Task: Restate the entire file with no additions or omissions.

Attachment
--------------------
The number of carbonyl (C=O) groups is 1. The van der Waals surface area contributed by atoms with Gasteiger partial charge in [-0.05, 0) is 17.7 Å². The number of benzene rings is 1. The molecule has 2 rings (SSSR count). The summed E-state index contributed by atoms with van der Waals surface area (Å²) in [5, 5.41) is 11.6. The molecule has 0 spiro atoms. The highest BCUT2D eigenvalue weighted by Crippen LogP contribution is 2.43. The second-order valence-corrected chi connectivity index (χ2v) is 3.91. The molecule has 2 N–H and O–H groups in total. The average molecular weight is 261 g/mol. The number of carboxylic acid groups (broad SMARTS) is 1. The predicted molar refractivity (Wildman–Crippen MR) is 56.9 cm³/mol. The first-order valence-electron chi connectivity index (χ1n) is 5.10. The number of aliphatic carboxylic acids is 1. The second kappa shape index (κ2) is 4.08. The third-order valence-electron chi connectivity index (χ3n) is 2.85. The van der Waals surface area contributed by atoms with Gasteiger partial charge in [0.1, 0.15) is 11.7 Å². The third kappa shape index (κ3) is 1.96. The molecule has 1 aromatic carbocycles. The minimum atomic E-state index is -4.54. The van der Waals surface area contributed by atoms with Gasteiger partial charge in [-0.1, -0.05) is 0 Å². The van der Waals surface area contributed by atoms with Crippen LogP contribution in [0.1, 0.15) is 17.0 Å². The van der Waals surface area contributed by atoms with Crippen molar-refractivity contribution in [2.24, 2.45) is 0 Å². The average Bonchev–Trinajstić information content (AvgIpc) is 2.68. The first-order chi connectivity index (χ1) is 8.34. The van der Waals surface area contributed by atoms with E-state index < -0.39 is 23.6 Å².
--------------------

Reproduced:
The number of carbonyl (C=O) groups is 1. The van der Waals surface area contributed by atoms with Gasteiger partial charge in [-0.05, 0) is 17.7 Å². The number of benzene rings is 1. The molecule has 2 rings (SSSR count). The summed E-state index contributed by atoms with van der Waals surface area (Å²) in [5, 5.41) is 11.6. The molecule has 0 spiro atoms. The highest BCUT2D eigenvalue weighted by Crippen LogP contribution is 2.43. The second-order valence-corrected chi connectivity index (χ2v) is 3.91. The molecule has 2 N–H and O–H groups in total. The average molecular weight is 261 g/mol. The number of carboxylic acid groups (broad SMARTS) is 1. The predicted molar refractivity (Wildman–Crippen MR) is 56.9 cm³/mol. The first-order valence-electron chi connectivity index (χ1n) is 5.10. The number of aliphatic carboxylic acids is 1. The second kappa shape index (κ2) is 4.08. The third-order valence-electron chi connectivity index (χ3n) is 2.85. The van der Waals surface area contributed by atoms with Gasteiger partial charge in [0.1, 0.15) is 11.7 Å². The third kappa shape index (κ3) is 1.96. The molecule has 1 aromatic carbocycles. The minimum atomic E-state index is -4.54. The van der Waals surface area contributed by atoms with Gasteiger partial charge in [-0.1, -0.05) is 0 Å². The van der Waals surface area contributed by atoms with Crippen LogP contribution in [0.1, 0.15) is 17.0 Å². The van der Waals surface area contributed by atoms with Crippen molar-refractivity contribution in [2.24, 2.45) is 0 Å². The average Bonchev–Trinajstić information content (AvgIpc) is 2.68. The first-order chi connectivity index (χ1) is 8.34. The van der Waals surface area contributed by atoms with E-state index < -0.39 is 23.6 Å².